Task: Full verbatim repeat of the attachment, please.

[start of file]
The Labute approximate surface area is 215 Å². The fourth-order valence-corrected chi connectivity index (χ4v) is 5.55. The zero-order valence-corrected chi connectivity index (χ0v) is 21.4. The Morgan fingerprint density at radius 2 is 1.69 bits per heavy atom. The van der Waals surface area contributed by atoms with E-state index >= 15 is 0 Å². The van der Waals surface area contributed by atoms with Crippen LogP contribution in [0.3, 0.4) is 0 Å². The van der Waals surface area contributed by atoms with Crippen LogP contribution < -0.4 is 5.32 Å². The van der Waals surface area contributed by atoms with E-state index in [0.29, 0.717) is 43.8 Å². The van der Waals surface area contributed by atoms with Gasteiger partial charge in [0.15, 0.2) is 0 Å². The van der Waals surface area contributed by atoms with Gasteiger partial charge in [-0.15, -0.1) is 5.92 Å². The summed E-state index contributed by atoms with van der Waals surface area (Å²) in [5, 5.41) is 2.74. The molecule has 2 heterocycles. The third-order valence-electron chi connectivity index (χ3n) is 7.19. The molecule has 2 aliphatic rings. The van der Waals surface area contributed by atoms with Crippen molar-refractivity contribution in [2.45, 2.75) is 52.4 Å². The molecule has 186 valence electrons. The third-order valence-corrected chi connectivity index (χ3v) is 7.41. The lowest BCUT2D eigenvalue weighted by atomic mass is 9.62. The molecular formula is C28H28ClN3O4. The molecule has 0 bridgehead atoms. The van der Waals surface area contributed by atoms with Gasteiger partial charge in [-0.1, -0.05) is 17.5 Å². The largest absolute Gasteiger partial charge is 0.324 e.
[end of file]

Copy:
The Labute approximate surface area is 215 Å². The fourth-order valence-corrected chi connectivity index (χ4v) is 5.55. The zero-order valence-corrected chi connectivity index (χ0v) is 21.4. The Morgan fingerprint density at radius 2 is 1.69 bits per heavy atom. The van der Waals surface area contributed by atoms with E-state index >= 15 is 0 Å². The van der Waals surface area contributed by atoms with Crippen LogP contribution in [0.3, 0.4) is 0 Å². The van der Waals surface area contributed by atoms with Crippen LogP contribution < -0.4 is 5.32 Å². The van der Waals surface area contributed by atoms with E-state index in [0.29, 0.717) is 43.8 Å². The van der Waals surface area contributed by atoms with Gasteiger partial charge in [0.15, 0.2) is 0 Å². The van der Waals surface area contributed by atoms with Gasteiger partial charge in [-0.15, -0.1) is 5.92 Å². The summed E-state index contributed by atoms with van der Waals surface area (Å²) in [5, 5.41) is 2.74. The molecule has 2 heterocycles. The third-order valence-electron chi connectivity index (χ3n) is 7.19. The molecule has 2 aliphatic rings. The van der Waals surface area contributed by atoms with Crippen molar-refractivity contribution in [2.45, 2.75) is 52.4 Å². The molecule has 186 valence electrons. The third-order valence-corrected chi connectivity index (χ3v) is 7.41. The lowest BCUT2D eigenvalue weighted by atomic mass is 9.62. The molecular formula is C28H28ClN3O4. The molecule has 0 bridgehead atoms. The van der Waals surface area contributed by atoms with Gasteiger partial charge in [-0.1, -0.05) is 17.5 Å². The largest absolute Gasteiger partial charge is 0.324 e.